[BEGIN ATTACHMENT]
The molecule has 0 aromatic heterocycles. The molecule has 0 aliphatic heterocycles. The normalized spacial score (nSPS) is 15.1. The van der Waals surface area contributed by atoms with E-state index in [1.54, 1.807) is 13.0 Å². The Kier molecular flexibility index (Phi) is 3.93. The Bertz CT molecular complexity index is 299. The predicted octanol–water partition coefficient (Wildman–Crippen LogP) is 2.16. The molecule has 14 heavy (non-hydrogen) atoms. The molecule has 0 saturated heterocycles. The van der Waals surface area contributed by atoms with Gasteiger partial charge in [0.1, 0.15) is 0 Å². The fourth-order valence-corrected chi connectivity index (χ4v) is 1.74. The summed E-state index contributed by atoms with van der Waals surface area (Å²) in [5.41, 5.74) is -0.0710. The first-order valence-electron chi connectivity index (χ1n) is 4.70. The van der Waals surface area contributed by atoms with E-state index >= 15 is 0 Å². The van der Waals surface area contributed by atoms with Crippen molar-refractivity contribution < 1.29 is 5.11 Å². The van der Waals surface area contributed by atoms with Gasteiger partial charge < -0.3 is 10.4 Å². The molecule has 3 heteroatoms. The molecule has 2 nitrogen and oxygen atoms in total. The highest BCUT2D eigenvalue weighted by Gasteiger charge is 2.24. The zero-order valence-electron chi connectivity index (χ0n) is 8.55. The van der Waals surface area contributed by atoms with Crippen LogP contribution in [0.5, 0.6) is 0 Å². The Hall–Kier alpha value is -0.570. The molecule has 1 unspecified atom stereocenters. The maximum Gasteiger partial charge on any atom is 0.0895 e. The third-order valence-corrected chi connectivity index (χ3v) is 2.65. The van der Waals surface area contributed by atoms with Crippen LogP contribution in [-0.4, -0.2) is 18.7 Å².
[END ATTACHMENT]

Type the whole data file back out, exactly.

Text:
The molecule has 0 aromatic heterocycles. The molecule has 0 aliphatic heterocycles. The normalized spacial score (nSPS) is 15.1. The van der Waals surface area contributed by atoms with E-state index in [1.54, 1.807) is 13.0 Å². The Kier molecular flexibility index (Phi) is 3.93. The Bertz CT molecular complexity index is 299. The predicted octanol–water partition coefficient (Wildman–Crippen LogP) is 2.16. The molecule has 14 heavy (non-hydrogen) atoms. The molecule has 0 saturated heterocycles. The van der Waals surface area contributed by atoms with Gasteiger partial charge in [0.1, 0.15) is 0 Å². The fourth-order valence-corrected chi connectivity index (χ4v) is 1.74. The summed E-state index contributed by atoms with van der Waals surface area (Å²) in [5.41, 5.74) is -0.0710. The first-order valence-electron chi connectivity index (χ1n) is 4.70. The van der Waals surface area contributed by atoms with E-state index >= 15 is 0 Å². The van der Waals surface area contributed by atoms with Crippen molar-refractivity contribution < 1.29 is 5.11 Å². The van der Waals surface area contributed by atoms with Gasteiger partial charge < -0.3 is 10.4 Å². The molecule has 3 heteroatoms. The molecule has 2 nitrogen and oxygen atoms in total. The highest BCUT2D eigenvalue weighted by Gasteiger charge is 2.24. The zero-order valence-electron chi connectivity index (χ0n) is 8.55. The van der Waals surface area contributed by atoms with Crippen LogP contribution in [0.5, 0.6) is 0 Å². The Hall–Kier alpha value is -0.570. The molecule has 1 unspecified atom stereocenters. The maximum Gasteiger partial charge on any atom is 0.0895 e. The third-order valence-corrected chi connectivity index (χ3v) is 2.65. The van der Waals surface area contributed by atoms with Crippen LogP contribution in [-0.4, -0.2) is 18.7 Å².